Time Is Ticking For Central Banks
After last week's hawkish central bank chorus, ten-year Treasury rates are already up 8 basis points this week, leading a worldwide surge up in government borrowing costs.
The movement in inflation breakevens, which represents bond market predictions of future price rise, is even more intriguing. Ten-year breakevens in the United States climbed about 5 basis points yesterday, and are up 10 basis points in the last week. Those changes are also being observed in most of the developed world, including Germany and the United Kingdom.
TINA: There Is No Alternative?
The hikes in yields, according to investors, are insufficient to disrupt the TINA narrative that has kept the stock market surge continuing.
Yet, Wall Street is down, particularly those for Nasdaq, whose tech-heavy companies suffer more when rates increase. European equities also fell to their lowest level in a week as a rise in government bond rates dragged down high-growth technology firms, dragging on investor mood amid further signs of a slowdown in China's economy.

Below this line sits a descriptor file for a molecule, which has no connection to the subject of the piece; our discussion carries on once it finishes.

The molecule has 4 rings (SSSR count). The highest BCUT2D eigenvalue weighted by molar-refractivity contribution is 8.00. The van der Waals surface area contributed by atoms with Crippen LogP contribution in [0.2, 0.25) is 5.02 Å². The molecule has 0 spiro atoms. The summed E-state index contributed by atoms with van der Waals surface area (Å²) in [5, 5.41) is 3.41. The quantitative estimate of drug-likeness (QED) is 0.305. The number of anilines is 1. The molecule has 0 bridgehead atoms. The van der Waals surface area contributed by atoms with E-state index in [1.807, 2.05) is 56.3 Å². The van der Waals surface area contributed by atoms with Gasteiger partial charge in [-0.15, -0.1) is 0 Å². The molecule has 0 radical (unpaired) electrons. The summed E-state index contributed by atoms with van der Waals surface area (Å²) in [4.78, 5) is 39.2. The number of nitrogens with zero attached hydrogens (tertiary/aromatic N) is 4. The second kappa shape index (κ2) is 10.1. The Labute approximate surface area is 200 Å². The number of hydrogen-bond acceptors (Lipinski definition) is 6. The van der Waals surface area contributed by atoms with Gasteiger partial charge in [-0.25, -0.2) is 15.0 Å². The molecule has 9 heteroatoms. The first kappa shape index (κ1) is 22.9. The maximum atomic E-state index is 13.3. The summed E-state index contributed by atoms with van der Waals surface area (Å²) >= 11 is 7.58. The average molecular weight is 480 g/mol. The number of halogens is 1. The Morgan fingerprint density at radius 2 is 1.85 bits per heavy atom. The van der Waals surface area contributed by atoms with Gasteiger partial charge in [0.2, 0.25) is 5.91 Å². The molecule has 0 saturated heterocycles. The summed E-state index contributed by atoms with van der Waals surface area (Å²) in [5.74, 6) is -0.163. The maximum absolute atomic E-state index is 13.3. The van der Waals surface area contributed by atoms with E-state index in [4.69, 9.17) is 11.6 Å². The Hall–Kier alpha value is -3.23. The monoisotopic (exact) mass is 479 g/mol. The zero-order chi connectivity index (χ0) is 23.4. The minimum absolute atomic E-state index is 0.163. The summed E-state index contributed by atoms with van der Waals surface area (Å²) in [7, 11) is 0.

Bumpy Road In China
Meanwhile, profit growth at China's industrial businesses declined for the sixth month in August, indicating that the country's output and earnings are under threat from a developing power crisis.
“The pandemic situation remains unresolved. The Chinese economy is slowing and authorities have yet to stimulate forcefully. The Fed is preparing to normalize policy. And the debt ceiling showdown is ongoing, [...] Heightened uncertainty combined with elevated speculation suggests that the near-term path will be bumpy.” BCA Research by Sruthi Shankar for Reuters
- Lasting effects of the pandemic such as labor shortage and supply chain hurdles are causing prices to rise and inflation expectations to pick up
- These are forcing central banks across the world to take a more hawkish stand and gradually raise rates
- Going forward, we expect rates to gradually rise in a prudent manner as central banks try to find a balance between employment advances and inflation
- In the longer term however, we expect inflation to continue to be subdued as supply chain hurdles get cleared and labour issues are solved (in part by the drive for automating jobs)
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